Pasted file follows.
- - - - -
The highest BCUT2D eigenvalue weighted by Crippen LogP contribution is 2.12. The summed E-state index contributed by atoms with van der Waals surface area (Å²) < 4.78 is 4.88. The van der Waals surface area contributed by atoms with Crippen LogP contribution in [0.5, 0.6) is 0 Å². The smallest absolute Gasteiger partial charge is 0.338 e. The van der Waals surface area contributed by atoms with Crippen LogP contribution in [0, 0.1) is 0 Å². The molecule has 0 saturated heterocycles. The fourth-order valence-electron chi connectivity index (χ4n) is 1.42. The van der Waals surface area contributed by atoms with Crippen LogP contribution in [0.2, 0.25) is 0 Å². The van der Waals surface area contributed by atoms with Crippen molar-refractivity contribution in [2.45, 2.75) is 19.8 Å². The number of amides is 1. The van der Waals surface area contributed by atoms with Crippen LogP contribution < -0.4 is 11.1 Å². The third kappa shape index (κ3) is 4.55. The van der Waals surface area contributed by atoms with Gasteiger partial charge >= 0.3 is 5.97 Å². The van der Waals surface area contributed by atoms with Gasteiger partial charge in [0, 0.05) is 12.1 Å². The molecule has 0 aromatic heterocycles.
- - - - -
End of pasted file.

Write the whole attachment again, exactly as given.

The highest BCUT2D eigenvalue weighted by Crippen LogP contribution is 2.12. The summed E-state index contributed by atoms with van der Waals surface area (Å²) < 4.78 is 4.88. The van der Waals surface area contributed by atoms with Crippen LogP contribution in [0.5, 0.6) is 0 Å². The smallest absolute Gasteiger partial charge is 0.338 e. The van der Waals surface area contributed by atoms with Crippen LogP contribution in [0, 0.1) is 0 Å². The molecule has 0 saturated heterocycles. The fourth-order valence-electron chi connectivity index (χ4n) is 1.42. The van der Waals surface area contributed by atoms with Crippen LogP contribution in [0.2, 0.25) is 0 Å². The van der Waals surface area contributed by atoms with Crippen molar-refractivity contribution in [2.45, 2.75) is 19.8 Å². The number of amides is 1. The van der Waals surface area contributed by atoms with Crippen LogP contribution < -0.4 is 11.1 Å². The third kappa shape index (κ3) is 4.55. The van der Waals surface area contributed by atoms with Gasteiger partial charge >= 0.3 is 5.97 Å². The van der Waals surface area contributed by atoms with Gasteiger partial charge in [0, 0.05) is 12.1 Å². The molecule has 0 aromatic heterocycles.